Volume 1, Issue 1
It is my great pleasure to announce the launch of the on-line peer-review journal The Theory and Practice of Socio-Economic Management. The purpose of this journal is to promote knowledge, research, and the practice of the Socio-Economic Approach to Management (SEAM) or any other approach to organizational change and/or management that focuses not only on the bottom line
and profit, or economic aspects, but also on the human side of organizations.
The idea of the journal came after holding several SEAM conferences, during which scholars and practitioners from the US and Europe shared their ideas, research, and experiences from practice. There was a need to publicize this knowledge. The materials of the first two SEAM conferences were published as books. However considering the contemporary trends of reading, in which more people like to read periodic materials and in electronic format, it was clear that an e-journal would be a better venue to share the rich knowledge from socio-economic practitioners in the US and abroad. This journal aims at two audiences. One audience is scholar-practitioners, or in the language of the socio-economic theory, intervener-researchers, who improve their practice through research, and inform their research by practice. The other audience is people who are interested in the fields of management, change management, and organization development.
To give a quick historical note about origins, the Socio-Economic Approach to Management was developed by Dr. Henri Savall and colleagues in Lyon, France, starting in 1973. This approach is based on a theory of organizations that has been tested over 40 years in
over 1800 cases, and proved itself to be one of the most sustainable change efforts that leads to a healthier and more efficient organization. The socio-economic theory consolidates rigorous analysis of organizational functions in the best accounting sense (economic) and respect for all employees and their engagement in the best Organization Development sense (socio). Socio and
economic are the two sides of a coin. To be effective and successful, an organization should not put an emphasis on either side, but operate with a coin holistically.
The distinct features of the socio-economic method are calculating hidden costs and developing human potential. A system-wide change effort begins with examining what does not work in organizations and how much this costs, in other words calculating hidden costs. The nature of hidden costs is that they do not show on financial sheets and as a result, leaders do not have an accurate information when they make important decisions. The practice shows that the hidden costs may range from $20,000 to $60,000 per employee per year, depending on the complexity of operations and amount of high technology in the organization. In terms of human potential, the socio-economic theory posits that the value-added comes from people, not from capital or labor (which are the premises of neo-classical and Marxist economics respectively). People, and holistically speaking, their mind, body and spirit, all together, make the organization thrive. In order to thrive, an organization has to unleash the human potential by providing the environment and conditions, in which people’s creativity, talent, and skills are valued and supported.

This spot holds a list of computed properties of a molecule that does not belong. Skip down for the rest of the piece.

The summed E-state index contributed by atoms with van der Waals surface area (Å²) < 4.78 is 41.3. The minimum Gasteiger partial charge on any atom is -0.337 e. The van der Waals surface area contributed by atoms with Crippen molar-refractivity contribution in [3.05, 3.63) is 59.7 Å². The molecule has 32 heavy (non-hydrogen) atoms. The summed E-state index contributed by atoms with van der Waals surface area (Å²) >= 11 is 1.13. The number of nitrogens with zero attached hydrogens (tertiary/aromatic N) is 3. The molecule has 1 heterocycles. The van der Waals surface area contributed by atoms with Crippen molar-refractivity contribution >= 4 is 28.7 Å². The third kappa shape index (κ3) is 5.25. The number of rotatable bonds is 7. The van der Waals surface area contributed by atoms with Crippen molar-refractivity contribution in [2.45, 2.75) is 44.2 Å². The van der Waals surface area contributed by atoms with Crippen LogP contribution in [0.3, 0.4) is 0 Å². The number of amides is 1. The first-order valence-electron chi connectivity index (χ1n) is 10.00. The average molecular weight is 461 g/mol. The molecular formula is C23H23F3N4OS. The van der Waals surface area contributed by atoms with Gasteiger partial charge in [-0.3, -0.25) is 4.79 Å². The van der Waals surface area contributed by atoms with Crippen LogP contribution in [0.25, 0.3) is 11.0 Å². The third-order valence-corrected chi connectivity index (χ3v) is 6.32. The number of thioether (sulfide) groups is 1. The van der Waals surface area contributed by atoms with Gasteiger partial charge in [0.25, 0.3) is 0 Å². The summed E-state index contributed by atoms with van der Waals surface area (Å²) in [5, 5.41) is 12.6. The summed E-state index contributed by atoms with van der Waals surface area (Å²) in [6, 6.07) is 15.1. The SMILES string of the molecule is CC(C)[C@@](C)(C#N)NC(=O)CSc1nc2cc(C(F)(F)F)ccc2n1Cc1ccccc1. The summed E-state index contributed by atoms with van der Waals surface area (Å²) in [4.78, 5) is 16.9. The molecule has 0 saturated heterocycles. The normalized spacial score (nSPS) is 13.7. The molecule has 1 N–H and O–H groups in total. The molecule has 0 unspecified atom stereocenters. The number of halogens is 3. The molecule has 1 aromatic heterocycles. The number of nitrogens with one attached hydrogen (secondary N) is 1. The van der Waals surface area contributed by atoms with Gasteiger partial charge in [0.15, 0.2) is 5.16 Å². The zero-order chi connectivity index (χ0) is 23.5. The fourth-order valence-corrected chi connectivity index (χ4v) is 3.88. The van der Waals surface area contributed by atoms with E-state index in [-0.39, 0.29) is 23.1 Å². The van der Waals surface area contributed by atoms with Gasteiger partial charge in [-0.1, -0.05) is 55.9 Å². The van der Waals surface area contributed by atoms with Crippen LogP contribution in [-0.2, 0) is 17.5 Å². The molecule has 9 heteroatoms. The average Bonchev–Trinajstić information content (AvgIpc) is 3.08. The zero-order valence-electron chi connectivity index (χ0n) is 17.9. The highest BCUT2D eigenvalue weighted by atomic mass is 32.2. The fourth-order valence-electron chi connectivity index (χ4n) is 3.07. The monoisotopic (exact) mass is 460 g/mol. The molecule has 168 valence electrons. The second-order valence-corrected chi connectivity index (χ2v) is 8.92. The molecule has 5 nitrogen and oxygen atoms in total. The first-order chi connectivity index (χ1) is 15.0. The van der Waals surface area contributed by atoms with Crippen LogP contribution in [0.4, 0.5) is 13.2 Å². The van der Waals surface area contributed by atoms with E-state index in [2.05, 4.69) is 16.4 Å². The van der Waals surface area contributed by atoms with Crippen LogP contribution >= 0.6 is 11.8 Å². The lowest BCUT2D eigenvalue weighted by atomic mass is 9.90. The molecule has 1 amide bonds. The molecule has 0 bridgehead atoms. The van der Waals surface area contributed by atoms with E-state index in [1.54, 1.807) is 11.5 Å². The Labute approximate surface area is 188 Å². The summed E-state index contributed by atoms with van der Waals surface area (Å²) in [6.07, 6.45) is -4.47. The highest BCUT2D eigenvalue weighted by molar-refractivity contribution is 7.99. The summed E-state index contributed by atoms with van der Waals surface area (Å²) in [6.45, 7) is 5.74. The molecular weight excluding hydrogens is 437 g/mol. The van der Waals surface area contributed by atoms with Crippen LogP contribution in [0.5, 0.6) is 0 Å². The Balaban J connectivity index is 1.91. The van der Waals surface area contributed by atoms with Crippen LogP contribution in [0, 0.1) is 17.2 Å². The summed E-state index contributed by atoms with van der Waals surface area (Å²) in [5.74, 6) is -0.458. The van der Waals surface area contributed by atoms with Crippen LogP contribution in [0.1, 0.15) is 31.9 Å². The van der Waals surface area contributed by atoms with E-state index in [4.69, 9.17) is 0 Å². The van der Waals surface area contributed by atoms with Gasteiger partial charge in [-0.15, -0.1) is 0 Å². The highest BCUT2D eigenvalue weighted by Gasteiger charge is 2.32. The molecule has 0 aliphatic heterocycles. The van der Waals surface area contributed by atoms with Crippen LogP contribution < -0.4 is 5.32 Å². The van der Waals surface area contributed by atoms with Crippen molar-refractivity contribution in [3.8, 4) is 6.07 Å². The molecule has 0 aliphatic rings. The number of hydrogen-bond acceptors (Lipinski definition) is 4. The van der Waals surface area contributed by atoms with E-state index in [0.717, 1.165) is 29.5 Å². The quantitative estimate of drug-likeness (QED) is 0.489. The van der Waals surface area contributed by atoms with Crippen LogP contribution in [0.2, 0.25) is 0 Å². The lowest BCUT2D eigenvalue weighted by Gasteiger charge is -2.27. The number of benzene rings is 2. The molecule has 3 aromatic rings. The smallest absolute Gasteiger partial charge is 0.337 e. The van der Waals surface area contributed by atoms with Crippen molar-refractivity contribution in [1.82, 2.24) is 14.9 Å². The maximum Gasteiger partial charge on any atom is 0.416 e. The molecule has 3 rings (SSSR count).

Once a Zen Master was asked, “What did you do before you became Enlightened?” “I chopped wood and carried water from a well.”
“What do you do now, after you’ve become Enlightened?” “I chop wood and carry water from a well,” answered the Master.
The person asking the questions was baffled, “So you did this before the enlightenment and now you do the same after the enlightenment. What is the difference?” The Master said, “The difference is huge. Before I was told to do this job. This job was
my duty, and I had to make an effort to perform these tasks in order to obey my Teacher. I was doing this job, yet while doing it, inside I felt angry and resistant. Now, when I chop wood, I see beauty, when I carry water, I feel joy. It is not a duty anymore. I love my Teacher, who is getting older and older every day. The wood will keep him warm. The water and food, I cook with it, will keep him healthy. Now I do this because of love. I am enlightened.” This Zen parable conveys the essence of human potential. When employees are told to do
something, they may obey, but inside they feel resistant. When they see beauty in their job, and when they do their job because of love, they will be engaged and enlightened, they will be using more of their potential.
In the spirit of valuing human potential, the journal will use original artwork to brighten its pages. Why cannot a peer-review journal be aesthetic or pleasant to one’s eye? Therefore, each issue, along with peer-review papers, will present artwork of people, be it paintings or photos. Who knows, perhaps this artwork will evoke joy, inspire readers to create, prompt them to ponder and reflect and thus assist in developing their human potential.
So, welcome to the new journal! I believe that everyone will find in it something of interest, something that is near and dear to one’s heart, be it academic insight, practitioner experience, words of wisdom, or a piece of art.
Alla Heorhiadi, PhD, EdD